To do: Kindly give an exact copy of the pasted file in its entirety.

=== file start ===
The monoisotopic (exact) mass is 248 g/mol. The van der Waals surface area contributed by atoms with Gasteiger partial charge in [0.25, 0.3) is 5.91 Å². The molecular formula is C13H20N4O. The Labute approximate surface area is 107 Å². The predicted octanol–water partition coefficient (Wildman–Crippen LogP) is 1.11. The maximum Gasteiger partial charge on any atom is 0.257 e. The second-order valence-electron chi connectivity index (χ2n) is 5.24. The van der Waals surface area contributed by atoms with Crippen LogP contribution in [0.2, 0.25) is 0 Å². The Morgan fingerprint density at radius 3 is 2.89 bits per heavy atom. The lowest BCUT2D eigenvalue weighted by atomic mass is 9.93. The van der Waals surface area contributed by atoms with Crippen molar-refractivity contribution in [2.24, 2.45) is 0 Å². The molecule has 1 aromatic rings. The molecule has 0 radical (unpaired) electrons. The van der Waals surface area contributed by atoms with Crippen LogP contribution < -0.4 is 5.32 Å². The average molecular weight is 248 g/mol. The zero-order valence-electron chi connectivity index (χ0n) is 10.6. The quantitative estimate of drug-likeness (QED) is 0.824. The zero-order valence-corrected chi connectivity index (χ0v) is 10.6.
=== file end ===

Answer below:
The monoisotopic (exact) mass is 248 g/mol. The van der Waals surface area contributed by atoms with Gasteiger partial charge in [0.25, 0.3) is 5.91 Å². The molecular formula is C13H20N4O. The Labute approximate surface area is 107 Å². The predicted octanol–water partition coefficient (Wildman–Crippen LogP) is 1.11. The maximum Gasteiger partial charge on any atom is 0.257 e. The second-order valence-electron chi connectivity index (χ2n) is 5.24. The van der Waals surface area contributed by atoms with Crippen LogP contribution in [0.2, 0.25) is 0 Å². The Morgan fingerprint density at radius 3 is 2.89 bits per heavy atom. The lowest BCUT2D eigenvalue weighted by atomic mass is 9.93. The van der Waals surface area contributed by atoms with Crippen molar-refractivity contribution in [2.24, 2.45) is 0 Å². The molecule has 1 aromatic rings. The molecule has 0 radical (unpaired) electrons. The van der Waals surface area contributed by atoms with Crippen LogP contribution < -0.4 is 5.32 Å². The average molecular weight is 248 g/mol. The zero-order valence-electron chi connectivity index (χ0n) is 10.6. The quantitative estimate of drug-likeness (QED) is 0.824. The zero-order valence-corrected chi connectivity index (χ0v) is 10.6.